"For starters, the board has recently approved a $300 million share repurchase, which will be added to the current $1 billion buyback. Certainly, those who believe in the company long term applaud the company for buying shares at a beaten down price."

At the time the E. Coli incident had recently driven Chipotle's share price down, and even though Chipotle was confident in their buyback, it seemed to be a risky proposition. Betting that investors would not drive their stock down significantly in the near term, Chipotle decided to add to their share buyback. I would compare this in loose terms to Valeant Pharmaceuticals (VRX) hypothetically deciding to buyback shares after their legal troubles and significant stock drop. Chipotle was trying to set a positive tone for investors who believed in their stock, but the buyback itself cannot stop events that transpire.

News recently broke claiming more E. coli cases have been linked to Chipotle, separate from the initial incident. Though many believed in the company after the first incident calling it a one time event (myself included), the company knew they were already taking a risk in buying back stock with earnings set to take a hit. The latest news has set shares tumbling, rightly so, as this news will continue to put a damper on sales. Though Chipotle no doubt still believes in their company in the long term (as do some investors), those who harbor a bearish view in the short term see Chipotle foolishly paying for an overvalued and declining company in the near-term due to E. coli effects and destroying shareholder value. Buybacks certainly carry a fair amount of risk for a variety of companies.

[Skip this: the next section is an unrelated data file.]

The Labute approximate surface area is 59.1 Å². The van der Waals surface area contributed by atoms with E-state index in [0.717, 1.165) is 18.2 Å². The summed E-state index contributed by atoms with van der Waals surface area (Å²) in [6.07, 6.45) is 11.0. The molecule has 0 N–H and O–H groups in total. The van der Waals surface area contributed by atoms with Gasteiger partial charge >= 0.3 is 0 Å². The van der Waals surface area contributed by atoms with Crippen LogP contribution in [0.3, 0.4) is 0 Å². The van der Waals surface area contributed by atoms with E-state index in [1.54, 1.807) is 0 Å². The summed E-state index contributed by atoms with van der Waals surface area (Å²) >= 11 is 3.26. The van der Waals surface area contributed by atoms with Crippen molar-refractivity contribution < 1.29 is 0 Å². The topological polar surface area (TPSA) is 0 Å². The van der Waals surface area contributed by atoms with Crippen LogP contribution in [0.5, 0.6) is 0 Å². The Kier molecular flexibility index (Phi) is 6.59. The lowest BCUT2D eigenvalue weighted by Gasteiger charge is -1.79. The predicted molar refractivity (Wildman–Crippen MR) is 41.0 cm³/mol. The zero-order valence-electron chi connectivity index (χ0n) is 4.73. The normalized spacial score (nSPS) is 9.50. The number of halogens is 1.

The Prop-Up Buyback:

Growth is low or non-existent, but a company still wants earnings per share to grow. Carmax (NYSE: KMX) embodies this case with their repurchase of 7.7 million shares ($445 million) during their latest quarter, with the ability to still purchase an additional $1.55 billion worth of shares. The first red flag for Carmax is the financing of this buyback. Carmax has fueled their buyback through the addition of debt, their revolving credit facility currently has around half of its $1.2 billion outstanding.

One would think if a company is using debt to buyback stock, their shares would certainly appear to be at an attractive price point and poised for growth. Unfortunately, this trend is not evident at Carmax. In their last quarter, revenue rose a measly 4.1% while net income sank 1.4%, Carmax was hurt by the uptick of new car sales from dealerships offering attractive incentives. Currently, Carmax claims their only source of growth is from opening new locations so it surprises me they are not using their capital to accelerate this opportunity. Furthermore, at 17 times earnings (as of writing) the company seems to be overvalued for a stalling business.

One may argue that the cycle of buying new cars will lead to a surplus of used cars to be sold in a few years, leading to attractive prices for Carmax and higher demand in the used car industry. Still, this cycle will take years to come to fruition leaving the buyback seemingly taking place too soon. Though EPS growth propped up by the current buyback may attract some investors, when looking into Carmax further, the lack of growth seems to make this debt-financed buyback one to disagree with.

Repurchasing shares has become the new regular for companies. With announcements coming left and right it is important for investors to discern if the company is doing the right thing. Ultimately buybacks can increase or decrease shareholder value. Comment buybacks you see that fit into these categories or others.

Disclosure: I/we have no positions in any stocks mentioned, and no plans to initiate any positions within the next 72 hours.

I wrote this article myself, and it expresses my own opinions. I am not receiving compensation for it (other than from Seeking Alpha). I have no business relationship with any company whose stock is mentioned in this article.